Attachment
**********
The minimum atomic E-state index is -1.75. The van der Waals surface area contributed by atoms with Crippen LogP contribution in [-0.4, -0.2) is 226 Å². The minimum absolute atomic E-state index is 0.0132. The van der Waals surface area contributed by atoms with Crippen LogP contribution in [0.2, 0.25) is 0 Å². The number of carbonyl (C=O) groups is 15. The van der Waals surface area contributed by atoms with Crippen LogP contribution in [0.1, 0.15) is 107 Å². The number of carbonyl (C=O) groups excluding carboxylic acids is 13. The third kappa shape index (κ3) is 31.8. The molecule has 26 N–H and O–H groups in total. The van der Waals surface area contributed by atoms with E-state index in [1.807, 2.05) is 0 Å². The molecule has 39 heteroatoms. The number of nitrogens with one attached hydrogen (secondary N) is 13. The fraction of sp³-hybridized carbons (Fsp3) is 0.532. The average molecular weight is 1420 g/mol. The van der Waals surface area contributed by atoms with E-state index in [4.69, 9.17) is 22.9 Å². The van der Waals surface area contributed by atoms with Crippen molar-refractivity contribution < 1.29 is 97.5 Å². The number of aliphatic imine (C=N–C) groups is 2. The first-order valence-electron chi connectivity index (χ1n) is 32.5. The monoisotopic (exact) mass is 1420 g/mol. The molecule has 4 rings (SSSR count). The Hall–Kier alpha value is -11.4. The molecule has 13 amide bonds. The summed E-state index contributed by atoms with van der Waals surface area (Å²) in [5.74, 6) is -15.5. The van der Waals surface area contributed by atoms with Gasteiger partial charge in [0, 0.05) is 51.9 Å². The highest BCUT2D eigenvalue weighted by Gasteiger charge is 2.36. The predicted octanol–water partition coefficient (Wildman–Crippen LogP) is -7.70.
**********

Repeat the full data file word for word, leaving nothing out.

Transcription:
The minimum atomic E-state index is -1.75. The van der Waals surface area contributed by atoms with Crippen LogP contribution in [-0.4, -0.2) is 226 Å². The minimum absolute atomic E-state index is 0.0132. The van der Waals surface area contributed by atoms with Crippen LogP contribution in [0.2, 0.25) is 0 Å². The number of carbonyl (C=O) groups is 15. The van der Waals surface area contributed by atoms with Crippen LogP contribution in [0.1, 0.15) is 107 Å². The number of carbonyl (C=O) groups excluding carboxylic acids is 13. The third kappa shape index (κ3) is 31.8. The molecule has 26 N–H and O–H groups in total. The van der Waals surface area contributed by atoms with E-state index in [1.807, 2.05) is 0 Å². The molecule has 39 heteroatoms. The number of nitrogens with one attached hydrogen (secondary N) is 13. The fraction of sp³-hybridized carbons (Fsp3) is 0.532. The average molecular weight is 1420 g/mol. The van der Waals surface area contributed by atoms with E-state index in [4.69, 9.17) is 22.9 Å². The van der Waals surface area contributed by atoms with Crippen molar-refractivity contribution < 1.29 is 97.5 Å². The number of aliphatic imine (C=N–C) groups is 2. The first-order valence-electron chi connectivity index (χ1n) is 32.5. The monoisotopic (exact) mass is 1420 g/mol. The molecule has 4 rings (SSSR count). The Hall–Kier alpha value is -11.4. The molecule has 13 amide bonds. The summed E-state index contributed by atoms with van der Waals surface area (Å²) in [5.74, 6) is -15.5. The van der Waals surface area contributed by atoms with Gasteiger partial charge in [0, 0.05) is 51.9 Å². The highest BCUT2D eigenvalue weighted by Gasteiger charge is 2.36. The predicted octanol–water partition coefficient (Wildman–Crippen LogP) is -7.70.